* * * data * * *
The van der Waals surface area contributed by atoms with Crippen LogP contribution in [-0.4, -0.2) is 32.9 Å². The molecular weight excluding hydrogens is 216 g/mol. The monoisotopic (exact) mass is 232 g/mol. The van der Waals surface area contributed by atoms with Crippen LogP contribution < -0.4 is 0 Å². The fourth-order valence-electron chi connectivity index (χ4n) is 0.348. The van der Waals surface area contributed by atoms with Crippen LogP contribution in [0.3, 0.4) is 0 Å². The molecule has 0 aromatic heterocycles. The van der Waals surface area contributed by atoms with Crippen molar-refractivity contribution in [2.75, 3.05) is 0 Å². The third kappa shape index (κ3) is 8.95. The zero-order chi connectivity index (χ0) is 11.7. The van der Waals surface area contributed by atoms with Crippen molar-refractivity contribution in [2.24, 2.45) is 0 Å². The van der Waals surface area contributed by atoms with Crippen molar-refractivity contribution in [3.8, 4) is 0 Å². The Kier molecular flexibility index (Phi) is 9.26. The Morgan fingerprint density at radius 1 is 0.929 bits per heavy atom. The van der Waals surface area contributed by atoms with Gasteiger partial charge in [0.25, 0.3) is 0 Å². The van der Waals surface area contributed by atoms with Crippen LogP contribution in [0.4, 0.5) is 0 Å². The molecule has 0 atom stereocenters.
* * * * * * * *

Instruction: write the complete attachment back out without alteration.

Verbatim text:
The van der Waals surface area contributed by atoms with Crippen LogP contribution in [-0.4, -0.2) is 32.9 Å². The molecular weight excluding hydrogens is 216 g/mol. The monoisotopic (exact) mass is 232 g/mol. The van der Waals surface area contributed by atoms with Crippen LogP contribution < -0.4 is 0 Å². The fourth-order valence-electron chi connectivity index (χ4n) is 0.348. The van der Waals surface area contributed by atoms with Crippen LogP contribution in [0.3, 0.4) is 0 Å². The molecule has 0 aromatic heterocycles. The van der Waals surface area contributed by atoms with Crippen molar-refractivity contribution in [2.75, 3.05) is 0 Å². The third kappa shape index (κ3) is 8.95. The zero-order chi connectivity index (χ0) is 11.7. The van der Waals surface area contributed by atoms with Crippen molar-refractivity contribution in [2.24, 2.45) is 0 Å². The van der Waals surface area contributed by atoms with Crippen molar-refractivity contribution in [3.8, 4) is 0 Å². The Kier molecular flexibility index (Phi) is 9.26. The Morgan fingerprint density at radius 1 is 0.929 bits per heavy atom. The van der Waals surface area contributed by atoms with Gasteiger partial charge in [0.25, 0.3) is 0 Å². The van der Waals surface area contributed by atoms with Crippen LogP contribution in [0.4, 0.5) is 0 Å². The molecule has 0 atom stereocenters.